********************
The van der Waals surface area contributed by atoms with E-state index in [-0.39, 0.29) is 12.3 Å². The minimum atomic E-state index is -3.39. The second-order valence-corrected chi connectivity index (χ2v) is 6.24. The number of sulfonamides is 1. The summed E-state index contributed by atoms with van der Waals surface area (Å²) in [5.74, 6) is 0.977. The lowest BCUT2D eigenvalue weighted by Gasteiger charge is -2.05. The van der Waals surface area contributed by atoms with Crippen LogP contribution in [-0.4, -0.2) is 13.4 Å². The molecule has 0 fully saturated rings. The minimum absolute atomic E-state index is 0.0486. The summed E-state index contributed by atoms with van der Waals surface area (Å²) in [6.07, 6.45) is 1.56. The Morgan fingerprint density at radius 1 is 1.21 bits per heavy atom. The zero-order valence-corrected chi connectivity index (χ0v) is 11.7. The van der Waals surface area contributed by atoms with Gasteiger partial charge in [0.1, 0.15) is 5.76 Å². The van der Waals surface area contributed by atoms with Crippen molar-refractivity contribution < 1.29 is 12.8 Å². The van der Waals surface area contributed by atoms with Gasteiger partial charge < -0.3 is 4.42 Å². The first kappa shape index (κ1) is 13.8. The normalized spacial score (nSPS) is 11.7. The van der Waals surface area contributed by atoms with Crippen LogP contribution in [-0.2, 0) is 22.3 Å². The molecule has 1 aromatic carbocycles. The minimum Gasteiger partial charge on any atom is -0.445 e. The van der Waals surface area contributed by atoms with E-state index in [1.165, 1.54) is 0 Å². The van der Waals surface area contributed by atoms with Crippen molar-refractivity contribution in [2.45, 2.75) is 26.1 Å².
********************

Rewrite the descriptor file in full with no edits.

The van der Waals surface area contributed by atoms with E-state index in [-0.39, 0.29) is 12.3 Å². The minimum atomic E-state index is -3.39. The second-order valence-corrected chi connectivity index (χ2v) is 6.24. The number of sulfonamides is 1. The summed E-state index contributed by atoms with van der Waals surface area (Å²) in [5.74, 6) is 0.977. The lowest BCUT2D eigenvalue weighted by Gasteiger charge is -2.05. The van der Waals surface area contributed by atoms with Crippen LogP contribution in [-0.4, -0.2) is 13.4 Å². The molecule has 0 fully saturated rings. The minimum absolute atomic E-state index is 0.0486. The summed E-state index contributed by atoms with van der Waals surface area (Å²) in [6.07, 6.45) is 1.56. The Morgan fingerprint density at radius 1 is 1.21 bits per heavy atom. The zero-order valence-corrected chi connectivity index (χ0v) is 11.7. The van der Waals surface area contributed by atoms with Gasteiger partial charge in [0.1, 0.15) is 5.76 Å². The van der Waals surface area contributed by atoms with Crippen molar-refractivity contribution < 1.29 is 12.8 Å². The van der Waals surface area contributed by atoms with Gasteiger partial charge < -0.3 is 4.42 Å². The first kappa shape index (κ1) is 13.8. The normalized spacial score (nSPS) is 11.7. The van der Waals surface area contributed by atoms with Crippen LogP contribution in [-0.2, 0) is 22.3 Å². The molecule has 1 aromatic carbocycles. The minimum Gasteiger partial charge on any atom is -0.445 e. The van der Waals surface area contributed by atoms with E-state index in [1.165, 1.54) is 0 Å². The van der Waals surface area contributed by atoms with Crippen molar-refractivity contribution in [2.45, 2.75) is 26.1 Å².